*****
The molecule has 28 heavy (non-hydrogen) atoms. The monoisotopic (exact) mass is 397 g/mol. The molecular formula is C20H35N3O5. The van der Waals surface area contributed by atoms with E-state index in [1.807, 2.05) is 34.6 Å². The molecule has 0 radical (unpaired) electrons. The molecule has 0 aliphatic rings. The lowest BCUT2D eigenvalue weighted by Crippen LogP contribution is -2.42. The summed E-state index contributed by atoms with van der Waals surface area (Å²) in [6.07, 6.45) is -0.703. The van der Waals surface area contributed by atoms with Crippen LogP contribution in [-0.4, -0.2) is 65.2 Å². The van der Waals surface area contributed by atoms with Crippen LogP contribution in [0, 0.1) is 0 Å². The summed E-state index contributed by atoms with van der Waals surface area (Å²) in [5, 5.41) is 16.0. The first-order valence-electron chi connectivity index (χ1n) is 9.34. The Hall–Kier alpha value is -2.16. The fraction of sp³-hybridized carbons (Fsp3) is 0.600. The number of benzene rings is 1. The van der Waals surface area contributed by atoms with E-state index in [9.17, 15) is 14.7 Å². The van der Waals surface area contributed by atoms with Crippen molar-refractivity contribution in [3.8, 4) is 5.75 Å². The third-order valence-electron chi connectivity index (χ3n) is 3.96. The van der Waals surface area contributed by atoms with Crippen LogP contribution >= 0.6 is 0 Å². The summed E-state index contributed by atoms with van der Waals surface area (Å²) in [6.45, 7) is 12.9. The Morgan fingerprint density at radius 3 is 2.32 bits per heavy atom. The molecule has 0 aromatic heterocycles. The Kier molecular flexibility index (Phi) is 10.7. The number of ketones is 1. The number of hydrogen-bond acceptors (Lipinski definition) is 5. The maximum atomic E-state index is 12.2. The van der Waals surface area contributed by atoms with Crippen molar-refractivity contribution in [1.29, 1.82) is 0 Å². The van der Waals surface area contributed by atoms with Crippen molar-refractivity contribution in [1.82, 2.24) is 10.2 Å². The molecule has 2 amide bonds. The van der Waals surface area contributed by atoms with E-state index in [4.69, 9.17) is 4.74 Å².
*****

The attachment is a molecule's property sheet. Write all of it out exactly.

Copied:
The molecule has 28 heavy (non-hydrogen) atoms. The monoisotopic (exact) mass is 397 g/mol. The molecular formula is C20H35N3O5. The van der Waals surface area contributed by atoms with E-state index in [1.807, 2.05) is 34.6 Å². The molecule has 0 radical (unpaired) electrons. The molecule has 0 aliphatic rings. The lowest BCUT2D eigenvalue weighted by Crippen LogP contribution is -2.42. The summed E-state index contributed by atoms with van der Waals surface area (Å²) in [6.07, 6.45) is -0.703. The van der Waals surface area contributed by atoms with Crippen LogP contribution in [-0.4, -0.2) is 65.2 Å². The van der Waals surface area contributed by atoms with Crippen LogP contribution in [0, 0.1) is 0 Å². The summed E-state index contributed by atoms with van der Waals surface area (Å²) in [5, 5.41) is 16.0. The first-order valence-electron chi connectivity index (χ1n) is 9.34. The Hall–Kier alpha value is -2.16. The fraction of sp³-hybridized carbons (Fsp3) is 0.600. The number of benzene rings is 1. The van der Waals surface area contributed by atoms with E-state index in [9.17, 15) is 14.7 Å². The van der Waals surface area contributed by atoms with Crippen molar-refractivity contribution in [3.8, 4) is 5.75 Å². The third-order valence-electron chi connectivity index (χ3n) is 3.96. The van der Waals surface area contributed by atoms with Crippen LogP contribution >= 0.6 is 0 Å². The summed E-state index contributed by atoms with van der Waals surface area (Å²) in [6.45, 7) is 12.9. The Morgan fingerprint density at radius 3 is 2.32 bits per heavy atom. The molecule has 0 aromatic heterocycles. The Kier molecular flexibility index (Phi) is 10.7. The number of ketones is 1. The number of hydrogen-bond acceptors (Lipinski definition) is 5. The maximum atomic E-state index is 12.2. The van der Waals surface area contributed by atoms with Crippen molar-refractivity contribution in [1.29, 1.82) is 0 Å². The van der Waals surface area contributed by atoms with Crippen molar-refractivity contribution in [1.82, 2.24) is 10.2 Å². The molecule has 2 amide bonds. The van der Waals surface area contributed by atoms with E-state index in [4.69, 9.17) is 4.74 Å².